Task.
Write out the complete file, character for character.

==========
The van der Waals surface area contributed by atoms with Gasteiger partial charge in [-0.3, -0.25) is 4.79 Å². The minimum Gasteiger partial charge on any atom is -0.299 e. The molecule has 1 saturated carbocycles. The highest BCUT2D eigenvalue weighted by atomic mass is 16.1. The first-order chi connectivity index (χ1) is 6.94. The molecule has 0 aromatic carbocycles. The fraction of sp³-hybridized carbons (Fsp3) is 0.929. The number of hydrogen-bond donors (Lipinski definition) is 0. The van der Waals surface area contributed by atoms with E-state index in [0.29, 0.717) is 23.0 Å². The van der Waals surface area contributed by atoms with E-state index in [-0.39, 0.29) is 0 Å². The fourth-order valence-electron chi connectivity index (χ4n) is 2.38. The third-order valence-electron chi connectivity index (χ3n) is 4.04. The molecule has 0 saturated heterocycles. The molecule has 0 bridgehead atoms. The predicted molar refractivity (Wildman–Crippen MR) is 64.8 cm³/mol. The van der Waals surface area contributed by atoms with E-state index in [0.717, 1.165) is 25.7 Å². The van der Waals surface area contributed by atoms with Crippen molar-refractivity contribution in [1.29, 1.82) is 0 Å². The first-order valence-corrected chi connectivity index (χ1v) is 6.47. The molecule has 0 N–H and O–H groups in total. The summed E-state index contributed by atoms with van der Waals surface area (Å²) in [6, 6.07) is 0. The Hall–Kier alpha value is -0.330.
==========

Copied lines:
The van der Waals surface area contributed by atoms with Gasteiger partial charge in [-0.3, -0.25) is 4.79 Å². The minimum Gasteiger partial charge on any atom is -0.299 e. The molecule has 1 saturated carbocycles. The highest BCUT2D eigenvalue weighted by atomic mass is 16.1. The first-order chi connectivity index (χ1) is 6.94. The molecule has 0 aromatic carbocycles. The fraction of sp³-hybridized carbons (Fsp3) is 0.929. The number of hydrogen-bond donors (Lipinski definition) is 0. The van der Waals surface area contributed by atoms with E-state index in [0.29, 0.717) is 23.0 Å². The van der Waals surface area contributed by atoms with E-state index in [-0.39, 0.29) is 0 Å². The fourth-order valence-electron chi connectivity index (χ4n) is 2.38. The third-order valence-electron chi connectivity index (χ3n) is 4.04. The molecule has 0 saturated heterocycles. The molecule has 0 bridgehead atoms. The predicted molar refractivity (Wildman–Crippen MR) is 64.8 cm³/mol. The van der Waals surface area contributed by atoms with E-state index in [0.717, 1.165) is 25.7 Å². The van der Waals surface area contributed by atoms with Crippen molar-refractivity contribution in [1.29, 1.82) is 0 Å². The first-order valence-corrected chi connectivity index (χ1v) is 6.47. The molecule has 0 N–H and O–H groups in total. The summed E-state index contributed by atoms with van der Waals surface area (Å²) in [6, 6.07) is 0. The Hall–Kier alpha value is -0.330.